A Bogey Rating is a measure of playing difficulty from a set of tees when played by a Bogey Golfer (a player who has a Course Handicap of approximately 20 for a male and 24 for a female).
Knowing the Course Rating and Bogey Rating allows the WHS to assess and rationalise the relationship between the two. From this, the difficulty of the course for all other levels of ability can be deduced.
The Slope Rating is the number which indicates the relative playing difficulty of a course for Bogey Golfers, compared to Scratch Golfers. It is the difficulty comparison between a Bogey Golfer and a Scratch Golfer from the same set of tees. In simple terms, it is the combination of the Course Rating & Bogey Rating which allows the calculation of the Slope Rating for a set of tees.
The use of Slope allows a player’s Handicap Index to be portable from course to course and country to country. It also enables acceptable scores from any rated golf course in the world to be submitted for a player’s handicap purposes.
The Slope Rating is a key component in calculating the number of strokes each player receives to play a particular golf course.
Each set of tees will have a Slope Rating value between 55 and 155 and 113 is the Slope Rating value where all players play from their Handicap Index (i.e. the course is as equally hard for both Scratch and Bogey players).
The most important element of the WHS for a golfer is their Handicap Index.
The Handicap Index will:
- Measure the ability of a player
- Be portable from course to course
- Allow players to complete fairly and therefore promote inclusivity within the game
A Handicap Index is calculated from the best eight scores from the last 20 rounds. As a new score is submitted, a player’s Handicap Index will automatically update to the most recent 20 scores. A player’s Handicap Index will update promptly overnight after the submission of an acceptable score and be ready before the next time they play.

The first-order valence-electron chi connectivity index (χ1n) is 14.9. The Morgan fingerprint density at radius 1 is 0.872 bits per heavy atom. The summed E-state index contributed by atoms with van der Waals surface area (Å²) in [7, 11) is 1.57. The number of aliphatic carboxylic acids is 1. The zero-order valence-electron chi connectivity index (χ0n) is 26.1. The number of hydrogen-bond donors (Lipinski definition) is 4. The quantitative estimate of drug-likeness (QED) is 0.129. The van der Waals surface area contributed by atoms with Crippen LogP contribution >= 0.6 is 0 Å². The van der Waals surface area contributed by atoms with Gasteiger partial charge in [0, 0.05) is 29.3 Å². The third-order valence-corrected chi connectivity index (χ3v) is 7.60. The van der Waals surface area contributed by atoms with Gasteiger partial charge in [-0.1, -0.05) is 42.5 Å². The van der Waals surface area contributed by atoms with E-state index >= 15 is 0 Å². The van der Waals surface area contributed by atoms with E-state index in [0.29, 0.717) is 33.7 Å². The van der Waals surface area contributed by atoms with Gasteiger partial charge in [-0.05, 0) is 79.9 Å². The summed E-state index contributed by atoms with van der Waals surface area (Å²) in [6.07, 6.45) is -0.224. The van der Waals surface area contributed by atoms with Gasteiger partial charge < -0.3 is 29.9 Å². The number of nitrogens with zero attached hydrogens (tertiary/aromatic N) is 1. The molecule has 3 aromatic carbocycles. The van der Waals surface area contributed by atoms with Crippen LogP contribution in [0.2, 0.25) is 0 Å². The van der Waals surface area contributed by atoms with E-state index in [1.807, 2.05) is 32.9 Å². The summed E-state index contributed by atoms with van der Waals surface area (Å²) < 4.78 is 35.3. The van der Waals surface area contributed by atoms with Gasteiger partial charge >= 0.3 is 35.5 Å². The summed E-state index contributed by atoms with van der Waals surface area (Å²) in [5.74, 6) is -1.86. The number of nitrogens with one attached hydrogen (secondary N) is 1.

How to obtain a Handicap Index? When the new system comes into play most golfers can have a Handicap Index generated, based on their existing records. For new golfers to gain their Handicap Index they will have to submit a minimum of 54 holes (using any combination of 9 and 18 holes). Their Handicap Index will be the lowest of their three rounds minus two strokes and continue to be built until the 20 scores are achieved.
Safeguards have been built into place to ensure that if you suffer a temporary loss in form, you will not move too far from your actual ability or any manipulation of handicaps.
Before any player starts their round they must convert their Handicap Index into a Course Handicap. The Course Handicap will determine the number of strokes a player will receive for any set of tees on a course.
To work out your course handicap, Golfers simply have to choose the tees they are playing off that day and crossreference their Handicap Index on the Course & Slope Rating table to ascertain their Course Handicap. It really is as simple as that - they’re then ready to get out on the course and play!